Cannabis: plant of the cannabinaceae family, its scientific name is “Cannabis sativa Linné” (“Cannabis sativa L.”). Probably one of the first plants to be tamed by humans, it was already cultivated and used in the early Neolithic times (8000 BC). It is one of the most cultivated plants in the world, both for the multitude of its fields of application (ropes, textiles, paper, food, building material, etc.) and for its beneficial virtues (ecological, therapeutic, well-being, spiritual ). In common parlance, this word mainly means “Indian hemp” with a relatively high THC content and psychoactive effects, as opposed to “industrial hemp” or “hemp” with very low THC content, devoid of psychoactive effects. Cannabis, designating the varieties of the plant with psychoactive virtues, and derived products from its flowers has many synonyms in the English-speaking world.

Cannabis Sativa: In common parlance the term ‘sativa’ is used to designate certain subspecies of Cannabis sativa L. It is an approximate term, several classifications of subspecies of cannabis prevailing, and whose relevance tends to disappear given the high degree of hybridization between the many natural phenotypes of cannabis that have been undertaken over the past century. It can designate, essentially in opposition to the term ‘indica’, plants whose morpohology is close to industrial hemp (larger and slender plants, sparse foliage, thinner leaflets, less resinous flowers and late ripening …). Within cultivars of ‘Indian hemp’ varieties, sativa varieties have a lower CBD / THC ratio than indica varieties and are more characterized for their psychedelic effects linked to high THC levels.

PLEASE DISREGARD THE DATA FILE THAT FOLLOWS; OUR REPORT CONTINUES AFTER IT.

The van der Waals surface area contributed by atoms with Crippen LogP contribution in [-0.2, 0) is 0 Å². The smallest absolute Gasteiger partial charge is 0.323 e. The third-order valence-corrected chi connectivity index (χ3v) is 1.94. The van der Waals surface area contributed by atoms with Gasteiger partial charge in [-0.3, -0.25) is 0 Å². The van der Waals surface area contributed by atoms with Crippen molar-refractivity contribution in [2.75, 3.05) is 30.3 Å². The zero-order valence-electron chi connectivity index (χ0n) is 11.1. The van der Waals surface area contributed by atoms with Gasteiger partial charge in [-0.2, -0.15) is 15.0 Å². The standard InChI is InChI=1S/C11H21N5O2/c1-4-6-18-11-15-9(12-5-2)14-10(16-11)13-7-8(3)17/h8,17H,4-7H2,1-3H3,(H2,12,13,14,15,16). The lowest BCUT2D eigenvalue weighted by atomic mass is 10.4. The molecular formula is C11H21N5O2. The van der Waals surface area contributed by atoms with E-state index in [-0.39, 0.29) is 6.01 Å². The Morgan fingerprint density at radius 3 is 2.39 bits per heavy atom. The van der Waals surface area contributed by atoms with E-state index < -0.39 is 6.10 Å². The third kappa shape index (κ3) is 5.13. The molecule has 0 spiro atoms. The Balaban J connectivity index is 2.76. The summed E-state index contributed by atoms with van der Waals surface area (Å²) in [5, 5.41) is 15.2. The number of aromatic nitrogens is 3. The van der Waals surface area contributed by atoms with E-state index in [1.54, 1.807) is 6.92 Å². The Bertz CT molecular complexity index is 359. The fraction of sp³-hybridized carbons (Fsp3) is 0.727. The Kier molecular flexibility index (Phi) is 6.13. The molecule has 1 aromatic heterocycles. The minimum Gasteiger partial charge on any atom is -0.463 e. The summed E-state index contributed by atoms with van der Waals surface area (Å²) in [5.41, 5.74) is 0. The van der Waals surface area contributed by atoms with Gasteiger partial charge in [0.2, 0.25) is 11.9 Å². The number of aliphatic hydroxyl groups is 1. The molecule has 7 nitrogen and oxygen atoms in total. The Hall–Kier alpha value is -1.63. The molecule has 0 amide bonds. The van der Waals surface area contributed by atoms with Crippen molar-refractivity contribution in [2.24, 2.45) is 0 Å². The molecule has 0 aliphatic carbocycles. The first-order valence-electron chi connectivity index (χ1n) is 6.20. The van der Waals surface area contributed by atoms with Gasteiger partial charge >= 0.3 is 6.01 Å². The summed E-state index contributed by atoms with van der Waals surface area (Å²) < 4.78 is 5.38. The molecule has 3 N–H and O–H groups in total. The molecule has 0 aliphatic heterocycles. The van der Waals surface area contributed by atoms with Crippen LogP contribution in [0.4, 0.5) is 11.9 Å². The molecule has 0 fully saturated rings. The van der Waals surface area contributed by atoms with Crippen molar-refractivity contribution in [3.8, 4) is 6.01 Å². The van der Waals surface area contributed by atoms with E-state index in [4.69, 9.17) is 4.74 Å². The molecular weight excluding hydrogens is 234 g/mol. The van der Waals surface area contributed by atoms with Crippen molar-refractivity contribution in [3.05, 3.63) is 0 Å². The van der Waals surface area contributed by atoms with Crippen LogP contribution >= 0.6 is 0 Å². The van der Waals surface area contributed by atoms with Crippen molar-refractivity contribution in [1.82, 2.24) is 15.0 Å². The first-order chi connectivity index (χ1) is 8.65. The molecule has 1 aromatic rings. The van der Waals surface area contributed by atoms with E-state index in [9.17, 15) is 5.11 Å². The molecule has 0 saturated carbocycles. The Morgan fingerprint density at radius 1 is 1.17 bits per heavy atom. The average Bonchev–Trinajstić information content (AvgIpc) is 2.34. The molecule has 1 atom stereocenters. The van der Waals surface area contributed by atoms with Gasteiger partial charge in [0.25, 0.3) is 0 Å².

Cannabis Indica: In common parlance the term ‘indica’ is used to designate certain subspecies of Cannabis sativa L. As with the associated term ‘Sativa’ which it is often used in opposition to, it is a term today quite approximate especially for designate the current hybrid varieties used in the production of sinsemilla flowers. Initially, it is associated with cannabis phenotypes whose botanical characteristics derive from the geographical origins of these plants originating from the foothills of the Himalayas and growing in harsh climatic conditions (smaller and bushy plants, dense foliage, thick leaflets, very flowers resinous and fast maturing…). Within cultivars of indien Indian hemp ’varieties, indica varieties have a higher CBD / THC ratio than sativa varieties and are more characterized for their relaxing and soothing effects linked to CBD. Traditionally these varieties were used for the production of cannabis resins and are those still used in the famous hashish valleys: Parvati, Tirah, Yarkhun, Bekaa…